Photos by Mariah Wilson

Lindsay Kay performs at Central Public Library

By Mariah Wilson, April 11 2019 —

Calgary-born musician Lindsay Kay graced the Central Public Library stage on March 30 in an evening that explored femininity through music, dance and spoken word performances from female-identifying artists. Even though Kay was the headlining artist, she made sure to highlight the contributions from the accompanying musicians and set designers, as well as the interpretive dancer and special guests. The evening was a celebration of women and the “goddess-like power of feminine beings.”

As the audience filled the theatre, the ethereal stage design caught everyone’s attention. It was set up to look like a living room but highlighted different elements of the female being — Greek-style statues represented the goddess-like power within all female-identifying persons, lace tablecloths were for the delicateness of womanhood and darkened areas represented the issues women experience but are unable to discuss openly. The care taken towards the set design further illustrates the importance of allowing female-identifying artists to represent their own lived experiences.

Sabrina Naz-Comanescu and Lindsay Kay performing together as part of one of the songs.

Opening act Amy Nelson, a Calgary singer-songwriter, commented on the stage design, calling it “the most interesting stage that I’ve ever performed on,” adding that it showed why more women should be in set design. Nelson had a very different musical style than Kay, but still conveyed her experiences of being a woman through her music. She offered witty banter between each song that had the crowd laughing but was still able to talk about barriers that women face in their day-to-day lives. Before performing the song “Educated Woman, she discussed how “an educated woman lives how they want, but if only we lived in a world that allowed that.” The crowd reflected on this sentiment during the short intermission before Kay’s performance.

Before Kay entered the stage, Sabrina Naz-Comanescu, an interpretive dancer, solemnly walked onto a darkened stage with a white veil draped over her face while holding a white silk cloth. A hushed silence, akin to that of being in a sacred space, spread through the crowd as she made her way across the stage. Once Naz-Comanescu laid out the white silk cloth across the stage and knelt down, Kay entered the stage along with her upright bass player, Brittany Karlson. Before beginning her set, Kay simply said that this show was “For the Feminine, By the Feminine” — also the title of her newest album.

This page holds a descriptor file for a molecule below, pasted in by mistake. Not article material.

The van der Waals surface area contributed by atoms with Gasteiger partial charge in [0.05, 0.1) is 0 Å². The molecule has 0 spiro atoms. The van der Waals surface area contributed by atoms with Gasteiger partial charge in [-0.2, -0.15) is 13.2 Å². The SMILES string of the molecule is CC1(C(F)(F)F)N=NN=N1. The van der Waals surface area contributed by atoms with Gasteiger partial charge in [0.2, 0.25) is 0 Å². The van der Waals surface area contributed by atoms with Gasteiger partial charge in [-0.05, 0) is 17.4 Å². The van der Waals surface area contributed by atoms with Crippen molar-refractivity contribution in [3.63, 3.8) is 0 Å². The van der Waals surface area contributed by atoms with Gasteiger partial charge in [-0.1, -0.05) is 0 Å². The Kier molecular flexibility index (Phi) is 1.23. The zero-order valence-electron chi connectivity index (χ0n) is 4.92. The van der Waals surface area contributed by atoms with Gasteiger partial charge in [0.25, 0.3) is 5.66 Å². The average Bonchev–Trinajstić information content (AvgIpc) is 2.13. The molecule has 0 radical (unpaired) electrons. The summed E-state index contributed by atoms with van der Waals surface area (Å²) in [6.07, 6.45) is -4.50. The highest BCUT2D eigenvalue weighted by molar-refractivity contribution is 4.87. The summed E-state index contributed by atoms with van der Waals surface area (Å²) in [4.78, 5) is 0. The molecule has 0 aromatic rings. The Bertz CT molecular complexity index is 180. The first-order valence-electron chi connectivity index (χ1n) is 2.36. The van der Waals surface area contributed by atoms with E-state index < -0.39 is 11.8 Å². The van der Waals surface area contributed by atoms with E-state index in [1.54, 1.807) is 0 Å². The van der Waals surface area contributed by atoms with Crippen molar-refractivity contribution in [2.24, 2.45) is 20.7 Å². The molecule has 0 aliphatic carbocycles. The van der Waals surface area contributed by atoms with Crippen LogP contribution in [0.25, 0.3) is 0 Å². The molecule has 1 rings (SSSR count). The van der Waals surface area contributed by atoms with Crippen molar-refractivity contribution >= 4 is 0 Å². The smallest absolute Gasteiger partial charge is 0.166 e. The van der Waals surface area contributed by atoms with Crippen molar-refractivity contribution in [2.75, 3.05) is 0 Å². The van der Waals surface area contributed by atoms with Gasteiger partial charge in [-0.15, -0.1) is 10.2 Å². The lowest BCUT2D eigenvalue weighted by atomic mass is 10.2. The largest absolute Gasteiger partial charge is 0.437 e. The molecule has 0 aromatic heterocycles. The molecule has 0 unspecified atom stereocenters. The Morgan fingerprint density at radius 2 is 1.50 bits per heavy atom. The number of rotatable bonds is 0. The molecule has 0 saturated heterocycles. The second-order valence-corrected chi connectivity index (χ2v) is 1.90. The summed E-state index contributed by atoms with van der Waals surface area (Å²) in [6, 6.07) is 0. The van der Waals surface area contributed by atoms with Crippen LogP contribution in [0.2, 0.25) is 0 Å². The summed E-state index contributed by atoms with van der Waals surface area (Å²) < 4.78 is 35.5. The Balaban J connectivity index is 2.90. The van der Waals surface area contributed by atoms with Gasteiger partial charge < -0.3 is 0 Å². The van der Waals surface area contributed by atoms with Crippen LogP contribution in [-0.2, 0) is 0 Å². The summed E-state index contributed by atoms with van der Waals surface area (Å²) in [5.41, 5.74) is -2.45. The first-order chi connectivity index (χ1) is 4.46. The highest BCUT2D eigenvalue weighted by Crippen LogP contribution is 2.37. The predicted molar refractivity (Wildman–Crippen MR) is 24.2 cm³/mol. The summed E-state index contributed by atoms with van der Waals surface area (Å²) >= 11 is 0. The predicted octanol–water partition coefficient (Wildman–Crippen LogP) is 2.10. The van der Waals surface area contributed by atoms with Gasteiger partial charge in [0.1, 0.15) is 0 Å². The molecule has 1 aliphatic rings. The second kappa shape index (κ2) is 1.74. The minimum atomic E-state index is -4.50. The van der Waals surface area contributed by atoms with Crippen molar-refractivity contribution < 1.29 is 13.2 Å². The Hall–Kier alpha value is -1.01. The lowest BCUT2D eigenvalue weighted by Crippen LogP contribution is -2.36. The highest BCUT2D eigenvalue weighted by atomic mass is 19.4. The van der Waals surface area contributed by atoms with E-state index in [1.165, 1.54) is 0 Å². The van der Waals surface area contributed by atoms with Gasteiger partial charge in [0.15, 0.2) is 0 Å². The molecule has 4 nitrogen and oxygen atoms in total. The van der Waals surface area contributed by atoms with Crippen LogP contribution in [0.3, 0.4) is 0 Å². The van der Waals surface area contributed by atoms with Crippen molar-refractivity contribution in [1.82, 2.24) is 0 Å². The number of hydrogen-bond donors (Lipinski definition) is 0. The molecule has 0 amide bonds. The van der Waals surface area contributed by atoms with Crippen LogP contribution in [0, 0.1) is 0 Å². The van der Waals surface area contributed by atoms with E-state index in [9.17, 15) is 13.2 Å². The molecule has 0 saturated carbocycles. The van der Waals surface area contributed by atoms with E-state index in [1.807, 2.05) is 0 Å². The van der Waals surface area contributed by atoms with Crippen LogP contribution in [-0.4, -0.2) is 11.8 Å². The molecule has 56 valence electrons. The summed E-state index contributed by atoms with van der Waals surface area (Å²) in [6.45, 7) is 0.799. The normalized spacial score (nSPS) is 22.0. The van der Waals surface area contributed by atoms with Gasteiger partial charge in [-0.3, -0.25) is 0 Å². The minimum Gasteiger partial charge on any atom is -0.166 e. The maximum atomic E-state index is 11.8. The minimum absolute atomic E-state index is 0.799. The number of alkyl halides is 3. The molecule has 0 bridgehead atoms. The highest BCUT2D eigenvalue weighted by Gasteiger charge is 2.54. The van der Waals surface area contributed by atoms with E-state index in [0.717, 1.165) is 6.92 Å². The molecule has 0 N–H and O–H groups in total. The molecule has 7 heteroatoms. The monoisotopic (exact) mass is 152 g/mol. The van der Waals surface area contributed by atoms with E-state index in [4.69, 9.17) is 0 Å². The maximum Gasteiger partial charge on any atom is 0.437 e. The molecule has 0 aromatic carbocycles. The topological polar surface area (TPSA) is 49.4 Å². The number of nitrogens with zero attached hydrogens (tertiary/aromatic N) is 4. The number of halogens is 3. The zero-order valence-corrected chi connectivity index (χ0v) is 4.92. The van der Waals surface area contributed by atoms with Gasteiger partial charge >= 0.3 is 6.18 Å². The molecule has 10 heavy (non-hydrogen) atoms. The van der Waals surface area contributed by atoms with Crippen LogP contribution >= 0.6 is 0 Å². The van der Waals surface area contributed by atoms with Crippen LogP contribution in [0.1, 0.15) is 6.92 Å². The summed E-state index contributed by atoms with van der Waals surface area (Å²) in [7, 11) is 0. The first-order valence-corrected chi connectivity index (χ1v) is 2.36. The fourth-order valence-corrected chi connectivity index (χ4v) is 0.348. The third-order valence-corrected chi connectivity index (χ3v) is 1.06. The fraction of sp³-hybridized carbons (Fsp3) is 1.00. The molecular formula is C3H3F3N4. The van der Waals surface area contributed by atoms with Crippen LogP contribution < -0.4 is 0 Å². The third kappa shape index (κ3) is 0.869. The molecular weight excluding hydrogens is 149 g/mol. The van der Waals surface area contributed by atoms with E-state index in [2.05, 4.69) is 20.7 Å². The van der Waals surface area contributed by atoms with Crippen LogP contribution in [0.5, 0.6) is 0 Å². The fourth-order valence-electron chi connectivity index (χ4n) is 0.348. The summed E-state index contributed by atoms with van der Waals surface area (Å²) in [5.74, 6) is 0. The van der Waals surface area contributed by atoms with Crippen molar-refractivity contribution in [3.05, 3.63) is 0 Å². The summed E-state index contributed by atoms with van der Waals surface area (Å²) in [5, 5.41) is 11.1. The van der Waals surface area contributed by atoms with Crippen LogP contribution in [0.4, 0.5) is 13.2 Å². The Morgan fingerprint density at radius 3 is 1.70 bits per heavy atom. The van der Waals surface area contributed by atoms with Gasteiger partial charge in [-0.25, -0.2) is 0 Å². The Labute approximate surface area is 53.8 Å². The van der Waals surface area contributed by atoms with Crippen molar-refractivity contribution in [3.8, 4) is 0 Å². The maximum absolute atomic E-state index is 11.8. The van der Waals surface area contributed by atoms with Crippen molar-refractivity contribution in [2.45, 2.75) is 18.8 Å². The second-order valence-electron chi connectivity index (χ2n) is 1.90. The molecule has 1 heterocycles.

Kay’s performance was moving, thought-provoking and visually beautiful. As her enchanting voice carried through the theatre, it felt as though you were transcending the physical here and now. While Kay sang about the experiences of women — both the good and the bad — Naz-Comanescu moved around the stage expressing emotions that reflected those in the songs. During parts of the set, Kay and Naz-Comanescu would interact with one another, identifying the bond that women share that needs to be strengthened to support one another — an overarching theme throughout Kay’s concert and her work. Kay also wanted to shine light on the women that encouraged, mentored and guided her throughout her life by inviting Lorna MacLachlan, a former mentor and teacher, onstage to play piano during one of her songs.

During the breaks between Kay’s songs, she would take time to comment on relevant social issues and the framing of gender within society. Before singing “I Would Love To,” Kay posed a series of questions women get asked on a daily basis that imply their expression of femininity doesn’t fit with societal expectations. Adding to this discourse, her song “How Much” reflects on what characteristics define masculinity and how, when looking for partners, these inhibited her from finding what she really needed in a person. Kay finished her performance by thanking the audience for investing in female-made art and hosted a meet-and-greet afterwards.

Performances like Kay’s are essential in our current political climate. When marginalized voices are unable to express their views using their own voice, it creates a disjointed and uneducated society that favours the viewpoints of its loudest members. Kay’s concert taking place in the Central Public Library, a forum for learning, emphasizes the need for stepping outside of our comfort zones to learn more about the other members of our community.



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